Effective January 2020, DC is reorganizing all of its publishing content and existing imprints into three age-specific labels: DC Kids, DC and DC Black Label. DC Kids will offer content for middle-grade, ages 8-12; DC will focus on ages 13 and up and include the majority of DC's comic books and graphic novels; and DC Black Label will feature content for readers 17 and up.

As a result of the reorganization, DC's middle-grade and YA imprints, DC Ink and DC Zoom, will no longer be separate entities. All of their titles slated to be released in 2020 and later will be assigned to either the DC Kids or DC labels, depending on their target age groups. At the same time, DC will dissolve its Vertigo publishing imprint at the end of 2019.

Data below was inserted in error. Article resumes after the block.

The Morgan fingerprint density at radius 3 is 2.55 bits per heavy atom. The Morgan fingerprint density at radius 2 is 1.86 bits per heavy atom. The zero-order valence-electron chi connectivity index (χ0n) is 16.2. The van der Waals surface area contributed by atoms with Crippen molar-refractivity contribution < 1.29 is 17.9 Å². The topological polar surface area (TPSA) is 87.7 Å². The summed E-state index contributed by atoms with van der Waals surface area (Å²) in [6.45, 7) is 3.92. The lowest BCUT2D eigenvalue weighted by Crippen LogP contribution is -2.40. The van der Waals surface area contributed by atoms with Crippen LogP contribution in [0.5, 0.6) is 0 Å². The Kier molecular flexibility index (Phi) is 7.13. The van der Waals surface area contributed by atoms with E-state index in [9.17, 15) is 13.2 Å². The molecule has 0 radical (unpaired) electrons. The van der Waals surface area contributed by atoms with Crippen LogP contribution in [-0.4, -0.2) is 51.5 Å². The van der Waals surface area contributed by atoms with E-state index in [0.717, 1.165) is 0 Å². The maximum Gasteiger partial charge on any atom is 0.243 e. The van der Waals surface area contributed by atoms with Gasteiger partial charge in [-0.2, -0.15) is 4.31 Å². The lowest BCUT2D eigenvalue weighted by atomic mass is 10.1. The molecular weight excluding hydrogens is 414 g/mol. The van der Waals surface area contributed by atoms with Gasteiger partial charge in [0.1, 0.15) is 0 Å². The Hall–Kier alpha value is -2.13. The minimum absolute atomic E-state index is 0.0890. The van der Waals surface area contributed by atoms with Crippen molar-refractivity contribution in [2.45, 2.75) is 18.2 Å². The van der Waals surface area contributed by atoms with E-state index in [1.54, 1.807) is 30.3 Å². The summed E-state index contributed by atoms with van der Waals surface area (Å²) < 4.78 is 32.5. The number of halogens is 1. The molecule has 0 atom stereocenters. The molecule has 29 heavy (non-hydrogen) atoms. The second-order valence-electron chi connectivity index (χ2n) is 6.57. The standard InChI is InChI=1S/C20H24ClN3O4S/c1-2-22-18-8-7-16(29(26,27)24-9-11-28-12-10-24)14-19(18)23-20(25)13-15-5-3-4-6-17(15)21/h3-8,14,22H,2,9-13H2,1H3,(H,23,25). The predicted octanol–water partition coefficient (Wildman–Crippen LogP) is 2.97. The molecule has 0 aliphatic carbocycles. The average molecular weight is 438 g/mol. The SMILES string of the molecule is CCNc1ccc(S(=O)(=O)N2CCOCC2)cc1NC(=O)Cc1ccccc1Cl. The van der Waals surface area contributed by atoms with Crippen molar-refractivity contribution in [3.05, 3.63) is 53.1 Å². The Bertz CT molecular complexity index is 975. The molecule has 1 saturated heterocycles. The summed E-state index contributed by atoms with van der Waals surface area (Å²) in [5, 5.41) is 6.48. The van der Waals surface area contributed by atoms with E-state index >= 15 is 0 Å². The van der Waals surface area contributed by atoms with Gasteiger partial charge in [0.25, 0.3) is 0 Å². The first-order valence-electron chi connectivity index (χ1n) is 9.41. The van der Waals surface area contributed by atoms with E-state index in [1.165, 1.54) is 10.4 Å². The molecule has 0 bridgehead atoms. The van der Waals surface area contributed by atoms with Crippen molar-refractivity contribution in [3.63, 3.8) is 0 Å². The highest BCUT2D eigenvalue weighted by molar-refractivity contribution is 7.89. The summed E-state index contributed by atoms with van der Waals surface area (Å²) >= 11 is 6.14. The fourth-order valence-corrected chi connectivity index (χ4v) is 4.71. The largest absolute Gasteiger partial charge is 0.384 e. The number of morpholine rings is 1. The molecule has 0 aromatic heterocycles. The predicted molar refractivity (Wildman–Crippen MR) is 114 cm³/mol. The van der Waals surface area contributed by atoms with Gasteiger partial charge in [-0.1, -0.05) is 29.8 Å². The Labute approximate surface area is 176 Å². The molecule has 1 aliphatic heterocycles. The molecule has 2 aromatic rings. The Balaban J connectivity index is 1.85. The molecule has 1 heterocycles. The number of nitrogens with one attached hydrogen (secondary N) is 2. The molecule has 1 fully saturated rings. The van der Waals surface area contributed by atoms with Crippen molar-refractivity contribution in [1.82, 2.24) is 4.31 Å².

"We're returning to a singular presentation of the DC brand that was present throughout most of our history until 1993 when we launched Vertigo to provide an outlet for edgier material," explained DC publisher Dan DiDio. "That kind of material is now mainstream across all genres, so we thought it was the right time to bring greater clarity to the DC brand and reinforce our commitment to storytelling for all of our fans in every age group."

Obituary Note: Molly O'Neill

Molly O'Neill, the food writer who "would transform herself from a chef into one of America's leading chroniclers of food," as the New York Times put it, died June 16. She was 66 and had cancer.

"She came of age when the seeds of the modern farm-to-table movement were being planted, became a keen observer of what she called the 'essential tension in the American appetite,' which to her mirrored the conflicts in American culture. It was a tension between the refined and the lowbrow, the processed and the natural, 'the civilized and the wild,' " the Times wrote.